part two: what hit you the hardest?

i'm falling down on the job here--michelle, thanks for jumping in here.

i'm wondering if we could just have a shout out for the biggest takeaway idea/thought you had from part two? we could call it highs and lows. the idea that resonated with you most forcefully and/or the one idea that left you scratching your head, thinking, "hmmmm...i'm not so sure." maybe we could add one more category in light of this recent article. at any point did you think, "this isn't anything new"? from there we'll have a posting frenzy from our contributors, highlighting the points of greatest interest. sound good?

i'd love to hear from as many of you as possible. let's see if rss is keeping this thing alive after all! :)


Rick said...

As far as something "new", I don't know if Brian has said anything "new". My journey has been that I am realizing that for most of my life I had only been exposed to one brand of Jesus and deep inside me there were questions that my brand failed to answer adequately. I think it is a matter of EXPOSURE in many ways.

For me, it required me to risk leaving the comfort zone of my background and to trust that God is with me. That hasn't always been easy.


Chuck said...

I just finished the book this morning - great read. I'll probably reread it right away, since for some reason I was going too fast to highlight. Nevertheless, here are my responses to the high/low moments:

High - the same concept rang loudly for me in two different places, essentially inverting the relationship between theology and mission/community. I believe in chapter 5 or 6 the notion was presented that mission should drive our theology. This was probably best developed again in the final chapter, "Why Am I Unfinished", using the systematic sheology approach of James William McClendon. In his 3 volume work, "Systematic Theology", he started with "ethics" rather than "doctrine". And doctrine was much more about the practices of reflection, discussion, articulation, verses a set of propositions. McClendon is definitely now on my "must read" list. I'm sure my expectation that doctrine comes first is a holdover from my upbringing, so it was refreshing to have that brick knocked down so eloquently.

Low - I've read most of Brian's books, and I think a concept that bears more in-depth coverage is the rational behind his approach to creation "theology". Let me say at the outset that Teilhard de Chardin is one of my primary influences, so I don't have a problem with a narrative that focuses on an evolutionary development versus the "one-shot original sin" approach. But I feel that Brian frequently stops short of developing this understanding, resorting instead to "look at the beautiful world around us". When I look at creation, I can't help but see natural turmoil and destruction (birthing pains, perhaps) as well as beauty. I feel we over-romanticize our presentation by appealing to the "look at the stars in the sky" approach. Those stars are really huge furnaces full of violent energy rather than the pristine, quite view we have. A wholistic, emergent "theology" needs to be able to embrace it all, even if it doesn't claim to understand it all.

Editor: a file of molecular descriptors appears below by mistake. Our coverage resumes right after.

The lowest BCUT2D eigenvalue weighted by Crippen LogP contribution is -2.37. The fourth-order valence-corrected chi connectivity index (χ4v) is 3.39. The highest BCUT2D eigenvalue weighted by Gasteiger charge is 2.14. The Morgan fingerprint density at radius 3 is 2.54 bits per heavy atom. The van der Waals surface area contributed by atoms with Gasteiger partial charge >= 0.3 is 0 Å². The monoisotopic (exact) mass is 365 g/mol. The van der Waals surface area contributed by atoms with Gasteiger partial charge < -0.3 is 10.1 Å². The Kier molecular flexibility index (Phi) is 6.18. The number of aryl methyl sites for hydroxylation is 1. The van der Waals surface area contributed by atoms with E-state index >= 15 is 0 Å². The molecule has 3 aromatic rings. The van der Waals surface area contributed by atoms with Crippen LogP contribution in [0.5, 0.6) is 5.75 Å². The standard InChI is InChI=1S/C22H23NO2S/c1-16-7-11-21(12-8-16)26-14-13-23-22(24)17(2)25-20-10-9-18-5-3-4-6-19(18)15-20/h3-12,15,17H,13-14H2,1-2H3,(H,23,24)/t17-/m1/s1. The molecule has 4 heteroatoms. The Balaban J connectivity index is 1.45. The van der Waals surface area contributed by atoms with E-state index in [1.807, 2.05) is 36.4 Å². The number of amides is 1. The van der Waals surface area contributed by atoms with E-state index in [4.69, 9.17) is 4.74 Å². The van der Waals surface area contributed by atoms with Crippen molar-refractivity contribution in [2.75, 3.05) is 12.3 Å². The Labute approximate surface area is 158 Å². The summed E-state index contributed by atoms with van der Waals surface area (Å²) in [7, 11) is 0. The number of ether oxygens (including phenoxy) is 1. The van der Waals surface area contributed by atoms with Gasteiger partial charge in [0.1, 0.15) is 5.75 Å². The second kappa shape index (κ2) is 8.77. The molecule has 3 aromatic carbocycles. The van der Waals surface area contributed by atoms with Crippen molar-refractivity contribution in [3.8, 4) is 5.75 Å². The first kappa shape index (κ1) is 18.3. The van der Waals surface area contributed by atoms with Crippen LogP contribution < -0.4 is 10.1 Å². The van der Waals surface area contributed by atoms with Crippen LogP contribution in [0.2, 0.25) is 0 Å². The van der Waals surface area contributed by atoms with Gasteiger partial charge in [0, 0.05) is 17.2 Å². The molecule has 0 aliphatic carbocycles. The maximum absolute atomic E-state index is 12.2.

Will said...

I'm about 2/3 of the way through the book, and so far my experience has been like Rick's. Nothing has been particularly revolutionary. Brian's great strength is his ability to say clearly and concisely what so many of us are feeling.

Like Brian, and like so many of us, I have been through many different phases of my faith. So maybe what has hit me the hardest is the sense that this is the more normal experience. That staying in one place, experience the same kind of faith over and over again, that is not the norm.

Paul said...


I find it interesting how you feel that Brian has "stopped short of developing this (creation 'theology'), resorting instead to 'look at the beautiful world around us'."

I think that he actually devotes a lot of his time in 'The Story We Find Ourselves In" to Creation/Anthropolgy. I guess how I took that book, he is basically saying "It makes sense that a creative being's (that is, God) ultimate creation would be one that creates itself." Granted he doesn't fully develop that idea, but for me, that concept redefined my creation 'theology'. I took that as the notion of a creation creating itself essentially referring to the evolutionary process. Brian spent about half of that book on those aspects.

I think the beauty of creation also lies in that "natural turmoil and destruction (birthing pains, perhaps)." What I mean is, there is new life (or creation) that emerges out of that turmoil - a child from birthing pains for example. Stars, 'huge furnaces full of violent energy', actually provide the energy we need to sustain our 'pristine, quite view'. This all spells out redemption to me . . . I think this is what Jesus did when he died too, that was a horrific event, but look what emerged out of it - something redemptive.
I think I'm beginning to feel that for God, redemption and beauty are synonimous.

How does this stuff sound to you? Do you think that with this approach, maybe we can have a more wholistic approach to Creation, seeing both the 'good' and the 'bad' as opportunities for redemption? (I know I haven't mentioned anything about how sin plays into this, but maybe this is a good starting point for dialogue about what Creation 'theology' looks like).

Chuck said...